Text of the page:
Three weeks later another Newspoll was released. Responding to the results, cabinet minister Simon Birmingham said the prime minister had done an “incredible job over the past couple of months connecting with voters across Australia… He’s seen as authentic.” In November, the former NSW police commissioner, a friend of Morrison, described him as “genuine, authentic and courageous. My impressions are not of the politician, they are of the man. He’s a very genuine Australian… an honest, forthright man, exactly what you’d want, and we want more genuine, authentic, courageous leaders.” A few weeks after that, John Howard, Morrison’s hero and mentor, who spoke regularly to Morrison, said, “He’s come across to the Australian people as an authentic, genuine, direct person.”
It is worth noting that the initial Newspoll didn’t find that voters saw Morrison as authentic. It showed that voters found him more authentic than Shorten — and still, in fact, less than half the population believed him more authentic than Shorten, with a significant portion, we can assume, undecided.
The word authentic hadn’t come out of nowhere. Two weeks before the Newspoll story, the prime minister himself had told the parliament, “As a new prime minister, I understand I have a big job to do as I demonstrate to Australians my authenticity.” Morrison had, in effect, constructed his own test, and the polling, conducted for and reported by a newspaper favourably disposed to Morrison, appeared to confirm that he had passed it. Then his colleagues, friends and mentor affirmed this, and their words were broadcast and printed across the land.
Political outsiders might see efficient conspiracy in this. Those who have been on the inside know that politics is rarely quite that organised. Still, conversations are had in certain circles; suggestions are made by powerful individuals. The only thing more naive than believing that the fate of the world is decided by two or three men in a smoky room is believing that there is no truth at all in that image — that the dissemination of certain concepts and ideas via the public sphere, and from there through a society, is entirely accidental.
Scott Morrison had been contemplating the idea of authenticity for some time. In 2017, still a year away from becoming prime minister, he delivered a speech to a meeting of the Liberal Party. He spoke of entrenched cynicism and a disconnected electorate. “To crack through this thick ice,” Morrison said, “we must communicate candidly and with authenticity.” He cited Donald Trump and Jeremy Corbyn as politicians who had taken on “the role of the authentic outsider; the one to challenge a system that voters did not think was serving them.”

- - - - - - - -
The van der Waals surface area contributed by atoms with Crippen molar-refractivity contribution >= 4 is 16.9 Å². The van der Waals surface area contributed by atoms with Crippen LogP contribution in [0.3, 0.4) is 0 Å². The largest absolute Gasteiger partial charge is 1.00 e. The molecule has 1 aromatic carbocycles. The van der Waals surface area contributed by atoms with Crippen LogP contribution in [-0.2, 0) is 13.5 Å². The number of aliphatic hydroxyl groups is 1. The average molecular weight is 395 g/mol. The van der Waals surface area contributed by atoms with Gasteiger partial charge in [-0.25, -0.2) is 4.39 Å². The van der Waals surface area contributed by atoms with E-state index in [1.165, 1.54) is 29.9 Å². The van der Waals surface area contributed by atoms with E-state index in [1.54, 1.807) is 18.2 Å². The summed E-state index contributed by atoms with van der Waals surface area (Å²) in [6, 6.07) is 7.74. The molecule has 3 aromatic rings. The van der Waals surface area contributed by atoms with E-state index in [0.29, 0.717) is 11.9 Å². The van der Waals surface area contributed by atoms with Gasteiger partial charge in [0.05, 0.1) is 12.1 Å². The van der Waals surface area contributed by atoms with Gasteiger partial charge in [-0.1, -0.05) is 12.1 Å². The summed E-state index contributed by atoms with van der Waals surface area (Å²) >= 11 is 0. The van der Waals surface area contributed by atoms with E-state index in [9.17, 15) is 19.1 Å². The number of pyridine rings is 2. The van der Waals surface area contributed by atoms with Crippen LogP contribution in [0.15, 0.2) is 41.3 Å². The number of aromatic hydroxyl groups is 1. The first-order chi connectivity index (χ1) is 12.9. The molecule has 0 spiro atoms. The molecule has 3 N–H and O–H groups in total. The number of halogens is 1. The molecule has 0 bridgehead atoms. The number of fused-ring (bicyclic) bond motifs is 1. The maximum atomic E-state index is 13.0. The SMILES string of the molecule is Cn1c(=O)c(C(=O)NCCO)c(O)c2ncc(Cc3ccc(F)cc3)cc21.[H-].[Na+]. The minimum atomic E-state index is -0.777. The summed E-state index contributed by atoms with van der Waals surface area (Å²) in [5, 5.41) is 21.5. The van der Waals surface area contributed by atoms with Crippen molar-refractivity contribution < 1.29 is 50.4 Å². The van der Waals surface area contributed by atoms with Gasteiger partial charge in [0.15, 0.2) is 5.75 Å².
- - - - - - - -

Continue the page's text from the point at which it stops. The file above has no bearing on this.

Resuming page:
Once Morrison became prime minister, he set about following his own advice, by performatively challenging that system. He began by distancing himself from the party that he led, calling it a “Muppet Show.” Not long afterwards, he cancelled a scheduled meeting with the premiers, and when asked about it said, “The only thing that happens as a result of not having that COAG meeting is less Tim Tams will be consumed in Canberra that week.” In an interview with right-wing radio host Alan Jones, he segued into an attack on global institutions: “I’m not going to spend money on global climate conferences and all that sort of nonsense.” Within weeks of taking over as leader, he had ridiculed government at a state, national and international level. He was — with his rhetoric — challenging a system that voters did not think was serving them, and presenting himself as “the authentic outsider.”
A still more illuminating comment was made outside the 2017 speech to the Liberal Party. In an interview to promote the event, with Sharri Markson at the Daily Telegraph, Morrison said that “the staged nature of politics” had been the orthodoxy for a long time, but “that’s not the way forward anymore. People are looking for a more honest, direct engagement. They’re interested in what you think about the footy or what you cook because that’s their life, that’s what they talk about.”
It is remarkable how accurately this laid out the strategy Morrison adopted once he became leader. Immediately, he made sure that voters knew exactly what he thought about the footy and exactly what he cooked.
Morrison’s love of the Cronulla Sharks seems sincere — or, at least, not insincere. He very often watches them play. The team’s chairman has said that, when he does, he is focused and concentrated, and when the weather is bad, he declines the chance to sit in the glass-walled viewing areas. The Australian Financial Review’s article introducing the new prime minister to its readers concluded like this: “A move to The Lodge in Yarralumla is on the cards, but don’t even think about asking him to start barracking for the Canberra Raiders.”